A community outreach project in Clapham, in London, has been supporting its local community throughout the Covid-19 pandemic by providing food to up to 180 people each day thanks to local Tesco stores.
The Ace of Clubs receives food parcels containing a variety of food products provided through Tesco’s Community Food Connection scheme, which is run in partnership with food redistribution charity FareShare.
Run by a small team and supported by volunteers, the Ace of Clubs collects, utilises, and distributes food from Tesco stores in the area to provide supplies for local people who need a bit of extra help and reduce surplus food waste.
Set up originally in 1995 by the Religious congregation of the Redemptorists, Ace of Clubs’ centre on St Alphonsus Road not only distributes food parcels, but it also assists people with a wide range of services, including accommodation, welfare, rehab, training, and healthcare.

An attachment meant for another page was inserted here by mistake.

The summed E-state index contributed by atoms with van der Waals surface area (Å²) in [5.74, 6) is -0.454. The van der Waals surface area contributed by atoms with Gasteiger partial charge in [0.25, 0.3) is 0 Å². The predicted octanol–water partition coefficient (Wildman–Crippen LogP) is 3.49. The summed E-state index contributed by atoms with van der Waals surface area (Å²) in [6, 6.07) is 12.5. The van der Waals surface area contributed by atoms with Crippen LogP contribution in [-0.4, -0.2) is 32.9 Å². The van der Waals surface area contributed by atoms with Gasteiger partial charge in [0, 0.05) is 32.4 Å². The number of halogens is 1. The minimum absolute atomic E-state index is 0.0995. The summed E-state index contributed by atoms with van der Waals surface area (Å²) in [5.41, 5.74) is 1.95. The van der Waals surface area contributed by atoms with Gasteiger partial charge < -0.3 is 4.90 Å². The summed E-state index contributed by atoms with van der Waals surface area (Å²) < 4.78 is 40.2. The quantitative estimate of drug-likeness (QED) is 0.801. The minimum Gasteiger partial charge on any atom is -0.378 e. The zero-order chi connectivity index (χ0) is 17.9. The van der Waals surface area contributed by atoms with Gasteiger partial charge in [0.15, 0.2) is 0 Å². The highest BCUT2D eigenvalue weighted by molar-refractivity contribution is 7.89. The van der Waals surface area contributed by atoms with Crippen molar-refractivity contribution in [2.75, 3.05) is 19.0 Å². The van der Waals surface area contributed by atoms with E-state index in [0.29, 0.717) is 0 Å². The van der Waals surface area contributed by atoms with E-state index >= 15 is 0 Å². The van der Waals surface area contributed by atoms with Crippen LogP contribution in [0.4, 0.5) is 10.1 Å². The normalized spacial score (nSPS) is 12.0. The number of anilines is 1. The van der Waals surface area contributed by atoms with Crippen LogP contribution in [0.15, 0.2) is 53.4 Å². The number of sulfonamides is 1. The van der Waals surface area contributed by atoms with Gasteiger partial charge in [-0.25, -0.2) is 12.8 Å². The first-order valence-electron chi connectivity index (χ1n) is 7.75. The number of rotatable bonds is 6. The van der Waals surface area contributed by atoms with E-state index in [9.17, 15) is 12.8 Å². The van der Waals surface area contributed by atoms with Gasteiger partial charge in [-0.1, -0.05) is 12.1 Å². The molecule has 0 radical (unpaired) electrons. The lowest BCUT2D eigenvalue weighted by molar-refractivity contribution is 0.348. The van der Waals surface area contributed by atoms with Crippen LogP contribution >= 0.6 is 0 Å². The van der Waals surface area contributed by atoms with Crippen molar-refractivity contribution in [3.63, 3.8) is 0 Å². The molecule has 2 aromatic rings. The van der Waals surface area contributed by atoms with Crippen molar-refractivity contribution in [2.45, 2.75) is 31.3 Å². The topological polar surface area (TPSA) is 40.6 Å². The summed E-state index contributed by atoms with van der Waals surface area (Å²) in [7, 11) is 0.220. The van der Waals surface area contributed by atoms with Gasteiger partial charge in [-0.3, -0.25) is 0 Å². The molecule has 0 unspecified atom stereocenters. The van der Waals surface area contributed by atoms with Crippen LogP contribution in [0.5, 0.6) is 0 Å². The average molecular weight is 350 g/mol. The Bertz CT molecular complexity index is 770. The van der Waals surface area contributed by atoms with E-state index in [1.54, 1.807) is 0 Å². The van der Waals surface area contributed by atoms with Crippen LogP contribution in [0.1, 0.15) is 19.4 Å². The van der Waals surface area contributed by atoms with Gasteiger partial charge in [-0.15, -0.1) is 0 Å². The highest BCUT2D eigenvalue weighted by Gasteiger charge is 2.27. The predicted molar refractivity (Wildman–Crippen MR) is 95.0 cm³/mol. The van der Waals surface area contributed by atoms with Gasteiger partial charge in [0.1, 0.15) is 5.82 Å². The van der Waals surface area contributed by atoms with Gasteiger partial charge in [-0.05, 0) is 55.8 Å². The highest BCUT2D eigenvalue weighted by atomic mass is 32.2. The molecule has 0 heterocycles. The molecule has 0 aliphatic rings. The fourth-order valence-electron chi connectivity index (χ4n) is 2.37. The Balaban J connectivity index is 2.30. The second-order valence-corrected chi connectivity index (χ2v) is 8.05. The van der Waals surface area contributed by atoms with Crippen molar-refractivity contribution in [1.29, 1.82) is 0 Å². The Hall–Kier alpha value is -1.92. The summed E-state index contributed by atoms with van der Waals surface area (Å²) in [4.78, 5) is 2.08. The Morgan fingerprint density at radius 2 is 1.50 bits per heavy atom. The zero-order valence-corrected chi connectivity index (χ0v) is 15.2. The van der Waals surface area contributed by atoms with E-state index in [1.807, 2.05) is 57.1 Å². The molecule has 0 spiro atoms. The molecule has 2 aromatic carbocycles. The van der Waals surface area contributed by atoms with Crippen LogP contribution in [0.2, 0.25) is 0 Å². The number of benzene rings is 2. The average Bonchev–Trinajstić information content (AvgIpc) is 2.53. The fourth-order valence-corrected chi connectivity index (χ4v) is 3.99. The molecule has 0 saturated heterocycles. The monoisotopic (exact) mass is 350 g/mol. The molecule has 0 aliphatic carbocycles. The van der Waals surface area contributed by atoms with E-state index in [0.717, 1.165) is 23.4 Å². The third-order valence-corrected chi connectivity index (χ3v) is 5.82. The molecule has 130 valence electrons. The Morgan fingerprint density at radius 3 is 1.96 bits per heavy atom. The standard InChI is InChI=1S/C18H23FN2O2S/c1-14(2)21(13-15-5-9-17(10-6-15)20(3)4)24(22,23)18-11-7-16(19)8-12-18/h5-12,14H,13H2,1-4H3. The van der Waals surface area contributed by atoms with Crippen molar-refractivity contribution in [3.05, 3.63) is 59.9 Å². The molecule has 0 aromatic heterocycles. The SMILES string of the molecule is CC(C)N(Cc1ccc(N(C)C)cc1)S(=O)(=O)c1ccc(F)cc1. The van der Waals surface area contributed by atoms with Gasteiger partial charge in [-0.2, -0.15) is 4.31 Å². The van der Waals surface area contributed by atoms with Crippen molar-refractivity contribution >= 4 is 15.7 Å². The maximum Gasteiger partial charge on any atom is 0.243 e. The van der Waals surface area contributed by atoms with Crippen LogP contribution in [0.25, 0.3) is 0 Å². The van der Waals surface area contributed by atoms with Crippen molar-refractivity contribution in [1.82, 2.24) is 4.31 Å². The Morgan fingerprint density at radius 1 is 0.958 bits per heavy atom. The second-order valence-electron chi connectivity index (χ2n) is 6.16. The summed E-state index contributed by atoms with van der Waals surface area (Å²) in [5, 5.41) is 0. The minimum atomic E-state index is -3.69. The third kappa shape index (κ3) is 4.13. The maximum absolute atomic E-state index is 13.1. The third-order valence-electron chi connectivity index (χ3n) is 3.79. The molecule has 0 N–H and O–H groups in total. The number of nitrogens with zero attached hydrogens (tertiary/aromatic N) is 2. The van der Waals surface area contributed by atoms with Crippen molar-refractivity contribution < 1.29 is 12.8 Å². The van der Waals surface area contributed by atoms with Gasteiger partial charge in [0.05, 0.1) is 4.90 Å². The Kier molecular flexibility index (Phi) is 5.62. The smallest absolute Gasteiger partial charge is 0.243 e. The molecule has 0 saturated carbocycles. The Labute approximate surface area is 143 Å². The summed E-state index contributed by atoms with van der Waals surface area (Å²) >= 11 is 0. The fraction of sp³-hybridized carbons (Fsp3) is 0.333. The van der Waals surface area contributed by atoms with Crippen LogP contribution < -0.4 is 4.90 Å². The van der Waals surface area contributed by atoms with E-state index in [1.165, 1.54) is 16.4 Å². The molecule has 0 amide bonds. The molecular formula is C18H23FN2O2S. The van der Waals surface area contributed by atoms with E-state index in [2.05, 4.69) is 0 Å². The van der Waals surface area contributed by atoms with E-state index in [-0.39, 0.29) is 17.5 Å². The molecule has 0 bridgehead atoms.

Martin Reyes, manager of Centre Operations and Caseworking, said: “We’ve all been through extremely difficult times over the last year which has shown how important it is to club together and help each other.
“The Ace of Clubs has been supporting the homeless and most marginalised of our local community for over 25 years. We can see anywhere up to 180 people turn to us for support, each day.
“We rely heavily on the support of our food partners, including Tesco. Without the generous support that we receive from supermarkets such as Tesco, we would struggle to meet the growing demand for our services”.
Tesco Community Food Connection links stores to local charities and community groups to ensure that no good food goes to waste.
Claire De Silva, head of communities at Tesco, said: “We know that the Community Food Connection scheme is making a real difference to groups like The Ace of Clubs by providing a little bit of extra help in the shape of surplus food from our stores.
(courtesy of: www.inyourarea.co.uk)
see also: aceofclubs.org.uk
Previous articles about Ace of Clubs on our website:
Redemptorists and the Poor, Vulnerable and Homeless in Londons’s lockdown